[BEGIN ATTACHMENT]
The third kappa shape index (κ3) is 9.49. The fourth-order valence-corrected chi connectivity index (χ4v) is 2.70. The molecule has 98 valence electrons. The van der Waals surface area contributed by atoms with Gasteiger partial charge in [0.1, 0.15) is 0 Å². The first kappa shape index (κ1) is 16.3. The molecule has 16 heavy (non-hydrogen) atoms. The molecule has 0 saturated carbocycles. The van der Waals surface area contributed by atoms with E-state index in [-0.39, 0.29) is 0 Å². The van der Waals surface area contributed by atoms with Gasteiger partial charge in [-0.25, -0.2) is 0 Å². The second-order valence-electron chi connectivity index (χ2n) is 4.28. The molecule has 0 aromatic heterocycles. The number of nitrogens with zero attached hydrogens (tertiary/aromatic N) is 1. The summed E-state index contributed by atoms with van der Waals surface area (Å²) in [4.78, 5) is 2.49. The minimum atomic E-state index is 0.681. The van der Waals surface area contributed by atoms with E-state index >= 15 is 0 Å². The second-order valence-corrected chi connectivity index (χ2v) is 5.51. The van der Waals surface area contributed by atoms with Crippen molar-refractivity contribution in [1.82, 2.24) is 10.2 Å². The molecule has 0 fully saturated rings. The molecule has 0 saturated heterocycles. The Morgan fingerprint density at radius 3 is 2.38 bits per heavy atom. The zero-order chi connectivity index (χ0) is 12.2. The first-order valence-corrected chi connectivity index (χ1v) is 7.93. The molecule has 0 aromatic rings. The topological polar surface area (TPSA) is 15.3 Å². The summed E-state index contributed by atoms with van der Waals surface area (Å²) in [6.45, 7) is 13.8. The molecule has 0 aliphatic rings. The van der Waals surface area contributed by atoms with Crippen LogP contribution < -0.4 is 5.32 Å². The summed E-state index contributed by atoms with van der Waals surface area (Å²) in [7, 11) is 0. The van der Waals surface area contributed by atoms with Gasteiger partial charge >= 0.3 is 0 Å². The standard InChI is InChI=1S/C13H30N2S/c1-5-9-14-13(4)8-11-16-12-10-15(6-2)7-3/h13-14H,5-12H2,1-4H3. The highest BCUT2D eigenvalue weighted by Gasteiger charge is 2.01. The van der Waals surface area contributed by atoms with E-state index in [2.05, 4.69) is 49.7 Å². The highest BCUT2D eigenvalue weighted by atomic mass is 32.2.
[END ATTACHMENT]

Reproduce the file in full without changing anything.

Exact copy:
The third kappa shape index (κ3) is 9.49. The fourth-order valence-corrected chi connectivity index (χ4v) is 2.70. The molecule has 98 valence electrons. The van der Waals surface area contributed by atoms with Gasteiger partial charge in [0.1, 0.15) is 0 Å². The first kappa shape index (κ1) is 16.3. The molecule has 16 heavy (non-hydrogen) atoms. The molecule has 0 saturated carbocycles. The van der Waals surface area contributed by atoms with E-state index in [-0.39, 0.29) is 0 Å². The van der Waals surface area contributed by atoms with Gasteiger partial charge in [-0.25, -0.2) is 0 Å². The second-order valence-electron chi connectivity index (χ2n) is 4.28. The molecule has 0 aromatic heterocycles. The number of nitrogens with zero attached hydrogens (tertiary/aromatic N) is 1. The summed E-state index contributed by atoms with van der Waals surface area (Å²) in [4.78, 5) is 2.49. The minimum atomic E-state index is 0.681. The van der Waals surface area contributed by atoms with E-state index >= 15 is 0 Å². The second-order valence-corrected chi connectivity index (χ2v) is 5.51. The van der Waals surface area contributed by atoms with Crippen molar-refractivity contribution in [1.82, 2.24) is 10.2 Å². The molecule has 0 fully saturated rings. The molecule has 0 saturated heterocycles. The Morgan fingerprint density at radius 3 is 2.38 bits per heavy atom. The zero-order chi connectivity index (χ0) is 12.2. The first-order valence-corrected chi connectivity index (χ1v) is 7.93. The molecule has 0 aromatic rings. The topological polar surface area (TPSA) is 15.3 Å². The summed E-state index contributed by atoms with van der Waals surface area (Å²) in [6.45, 7) is 13.8. The molecule has 0 aliphatic rings. The van der Waals surface area contributed by atoms with Crippen LogP contribution < -0.4 is 5.32 Å². The summed E-state index contributed by atoms with van der Waals surface area (Å²) in [7, 11) is 0. The van der Waals surface area contributed by atoms with Gasteiger partial charge >= 0.3 is 0 Å². The standard InChI is InChI=1S/C13H30N2S/c1-5-9-14-13(4)8-11-16-12-10-15(6-2)7-3/h13-14H,5-12H2,1-4H3. The highest BCUT2D eigenvalue weighted by Gasteiger charge is 2.01. The van der Waals surface area contributed by atoms with E-state index in [2.05, 4.69) is 49.7 Å². The highest BCUT2D eigenvalue weighted by atomic mass is 32.2.